I find it fascinating that Peter/Fauxlivia seemed to have more chemistry than Peter/Olivia did.  Maybe it’s tied up with my perception of who Joshua Jackson is, of someone who is quick-witted and smiles easily.  That’s not our Olivia (not to say she’s not an intelligent character, because she is), just not easy with a smile or a sense of humor that comes to the surface regularly.  I know Joshua Jackson himself posited the theory that Peter and Fauxlivia had an easier time connecting than Peter and Olivia did based on the fact that they are from the same universe.  That maybe there was just something about vibrating on the same frequency that made it easier.  That being said, the relationship seemed more natural than its sudden appearance in season two, and that would carry through until the end of the series.

Favorite Death: The creepy doll who melted people’s bones.

Favorite Visual: Peter in a tux with his bow-tie untied.  I know that episode was all about Olivia in a dress, but Mr. Jackson stole that moment due to his amazing ability to wear clothes well.

Dropped Threads/Questions:

  • The man from the blimp who Olivia very blaze believes is going to kill her.  Never mentioned again.  Ever.
  • Due to the Bell invasion we never got a reaction from Olivia upon revelation that Peter was the one killing the shape-shifters.  Nor did we ever learn anything from the data storage devices removed from the shape-shifters.
  • We never see Peter dealing with Fauxlivia, despite the intensity of their relationship.  Because Peter’s existence is erased, the baby is erased, and we never see Peter dealing with this bombshell.
  • I suppose we can explain away Olivia’s memory loss as a side effect of the Cortexiphan trials, but I don’t understand Peter’s memory loss?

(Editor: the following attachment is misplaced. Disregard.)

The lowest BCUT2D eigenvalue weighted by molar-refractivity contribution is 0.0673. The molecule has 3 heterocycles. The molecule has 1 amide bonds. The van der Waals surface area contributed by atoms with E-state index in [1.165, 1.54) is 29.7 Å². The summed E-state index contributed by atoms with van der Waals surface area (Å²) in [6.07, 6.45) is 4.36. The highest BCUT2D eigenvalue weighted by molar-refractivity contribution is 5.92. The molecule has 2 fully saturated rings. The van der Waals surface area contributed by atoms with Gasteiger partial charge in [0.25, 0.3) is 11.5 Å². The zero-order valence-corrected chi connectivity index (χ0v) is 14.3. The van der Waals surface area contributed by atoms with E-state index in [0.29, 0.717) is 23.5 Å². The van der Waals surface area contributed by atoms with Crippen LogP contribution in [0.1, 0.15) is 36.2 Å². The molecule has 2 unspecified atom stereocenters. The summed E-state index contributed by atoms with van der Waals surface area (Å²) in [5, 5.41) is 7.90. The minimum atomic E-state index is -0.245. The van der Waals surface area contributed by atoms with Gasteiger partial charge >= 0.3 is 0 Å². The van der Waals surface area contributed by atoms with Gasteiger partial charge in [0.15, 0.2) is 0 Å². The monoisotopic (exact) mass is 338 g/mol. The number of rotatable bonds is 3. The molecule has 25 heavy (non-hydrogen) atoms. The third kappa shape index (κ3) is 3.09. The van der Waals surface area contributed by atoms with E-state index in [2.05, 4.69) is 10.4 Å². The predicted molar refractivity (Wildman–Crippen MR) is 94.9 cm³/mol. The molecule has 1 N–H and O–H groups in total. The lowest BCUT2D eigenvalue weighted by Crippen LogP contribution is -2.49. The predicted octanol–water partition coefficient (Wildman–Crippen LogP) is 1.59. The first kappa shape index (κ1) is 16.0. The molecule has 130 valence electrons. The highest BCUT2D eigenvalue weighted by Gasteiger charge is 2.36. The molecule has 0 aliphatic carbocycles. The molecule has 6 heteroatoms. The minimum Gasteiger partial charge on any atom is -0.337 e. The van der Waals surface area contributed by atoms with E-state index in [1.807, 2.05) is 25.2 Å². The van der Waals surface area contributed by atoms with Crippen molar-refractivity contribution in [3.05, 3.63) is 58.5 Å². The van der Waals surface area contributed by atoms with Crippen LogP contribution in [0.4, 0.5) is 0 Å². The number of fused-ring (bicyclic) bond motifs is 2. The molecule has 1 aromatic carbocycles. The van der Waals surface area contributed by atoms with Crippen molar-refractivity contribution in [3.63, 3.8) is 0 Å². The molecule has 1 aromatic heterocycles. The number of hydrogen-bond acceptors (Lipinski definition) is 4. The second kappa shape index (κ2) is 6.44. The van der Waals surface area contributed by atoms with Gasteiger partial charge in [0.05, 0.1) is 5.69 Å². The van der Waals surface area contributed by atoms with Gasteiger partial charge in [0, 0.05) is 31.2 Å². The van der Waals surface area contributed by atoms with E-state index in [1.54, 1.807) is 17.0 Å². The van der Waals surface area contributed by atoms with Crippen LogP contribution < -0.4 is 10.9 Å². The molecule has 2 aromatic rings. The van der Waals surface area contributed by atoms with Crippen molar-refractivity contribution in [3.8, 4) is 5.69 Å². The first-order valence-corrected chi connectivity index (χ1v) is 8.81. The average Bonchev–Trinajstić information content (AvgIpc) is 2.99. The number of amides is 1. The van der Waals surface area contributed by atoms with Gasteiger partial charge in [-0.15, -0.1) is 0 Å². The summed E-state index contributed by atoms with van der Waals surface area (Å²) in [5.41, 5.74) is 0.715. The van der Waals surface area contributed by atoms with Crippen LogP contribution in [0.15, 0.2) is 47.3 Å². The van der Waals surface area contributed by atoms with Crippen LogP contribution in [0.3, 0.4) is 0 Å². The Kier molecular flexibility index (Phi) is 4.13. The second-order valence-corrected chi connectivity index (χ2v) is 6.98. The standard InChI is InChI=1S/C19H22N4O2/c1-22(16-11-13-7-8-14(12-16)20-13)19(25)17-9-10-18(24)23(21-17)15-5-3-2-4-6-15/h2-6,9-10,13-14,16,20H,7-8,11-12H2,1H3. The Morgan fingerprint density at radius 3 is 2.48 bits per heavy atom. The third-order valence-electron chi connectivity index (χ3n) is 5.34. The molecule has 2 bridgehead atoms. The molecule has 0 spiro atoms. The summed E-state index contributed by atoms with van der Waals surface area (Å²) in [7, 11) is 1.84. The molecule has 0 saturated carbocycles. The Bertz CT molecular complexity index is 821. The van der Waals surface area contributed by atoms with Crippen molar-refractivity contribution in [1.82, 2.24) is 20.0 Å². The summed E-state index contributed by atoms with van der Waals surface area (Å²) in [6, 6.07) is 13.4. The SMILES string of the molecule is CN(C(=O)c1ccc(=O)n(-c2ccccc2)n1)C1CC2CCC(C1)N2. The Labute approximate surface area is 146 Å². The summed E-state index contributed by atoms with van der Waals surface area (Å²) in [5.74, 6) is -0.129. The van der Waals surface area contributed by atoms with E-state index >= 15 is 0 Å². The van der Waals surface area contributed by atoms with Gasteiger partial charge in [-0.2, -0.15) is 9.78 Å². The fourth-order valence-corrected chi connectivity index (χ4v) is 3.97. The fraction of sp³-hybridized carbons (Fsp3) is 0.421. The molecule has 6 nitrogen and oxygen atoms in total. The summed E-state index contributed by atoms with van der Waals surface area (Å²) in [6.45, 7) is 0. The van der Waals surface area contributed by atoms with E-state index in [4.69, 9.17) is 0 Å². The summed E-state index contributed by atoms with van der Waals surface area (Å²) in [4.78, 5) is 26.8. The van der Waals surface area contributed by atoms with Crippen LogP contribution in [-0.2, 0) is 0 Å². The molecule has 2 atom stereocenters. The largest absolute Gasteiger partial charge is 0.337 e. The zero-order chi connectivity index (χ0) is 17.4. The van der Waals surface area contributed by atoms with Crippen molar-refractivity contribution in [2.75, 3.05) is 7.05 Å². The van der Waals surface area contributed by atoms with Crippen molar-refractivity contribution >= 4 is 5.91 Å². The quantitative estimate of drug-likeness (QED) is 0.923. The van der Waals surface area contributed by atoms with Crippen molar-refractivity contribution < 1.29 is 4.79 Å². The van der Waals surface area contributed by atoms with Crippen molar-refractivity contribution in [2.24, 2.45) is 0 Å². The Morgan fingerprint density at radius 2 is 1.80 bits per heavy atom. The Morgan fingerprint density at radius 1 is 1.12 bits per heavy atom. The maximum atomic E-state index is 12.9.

• Walter as owner of Massive Dynamic did provide us with some amusing moments, but ultimately went nowhere.  It reminds me of when they won the lottery on Rosanne. I like Peter’s concern that a man who destroyed two universes in a basement lab of Harvard, might be slightly more destructive with a muli-billion dollar company.
  • I don’t understand how the part of the machine that Fauxlivia stole from our side ended up on the Other Side if she didn’t take it with her?  Wasn’t that her mission, or was her mission to get pregnant? (I’m more inclined to believe that than a professional, modern woman accidentally getting pregnant).
  • If all they needed was Peter’s DNA to access The Machine, why didn’t they just take his DNA when he was laying unconscious in bed?  Seems a far simpler plan.
Bottom Line: Obsessed

Throwback Thursday: The Fringe Edition Part 1

Throwback Thursday: The Fringe Edition Part 2

Pilot Review: Once Upon a Time in Wonderland

White Rabbits, Marshmallow Lakes, and Flying Carpets, Oh My!


I finally got around to watching Once Upon a Time in Wonderland; it’s been sitting on the queue for a couple of weeks.  I’ve been worried about being disappointed, since the other show I was really looking forward, Sleepy Hollow, disappointed me so much. (I know everyone loves that show, but it just wasn’t what I was hoping for).

Lo and behold, it ain’t half bad.

A young Alice (Sophie Lowe) pops up from the ground and runs to her home to tell her father all about the amazing world of Wonderland.  Her father looks as though he’s seen a ghost, since they had given up Alice for dead.  Suffice it to say, she’s been gone a long time (we don’t know how long).  Determined to prove Wonderland exists, she goes back time and time again.  This behavior eventually leads Alice to her “present day” stay in an insane asylum somewhere in England (and apparently the 19th century based on the clothing of the inmates and the doctors, not to mention the arcane lobotomy instruments – I mean its present day or it isn’t, Show).  In a review to determine her lucidity, we learn Alice’s backstory in Wonderland.  Apparently, after catching The White Rabbit (voiced by John Lithgow) to prove her tale (get it rabbit, tails…never mind), she hides out in a bottle that she shrank herself to fit.  In this bottle is a genie, Cyrus (Peter Gadiot) who flirts with her then grants her three wishes.  She’s given the Doctor Who treatment, taken to strange and exotic locations (within Wonderland), and they fall in love.  So much so that Cyrus, proposes. The Red Queen (Emma Rigby) interrupts their happy moment, when she tries to capture, but then tosses Cyrus off a cliff, where he drops into the “boiling sea”.  Thus the reason Alice is giving up her “fantasy” of Wonderland, and willing to be lobotomized to end her pain.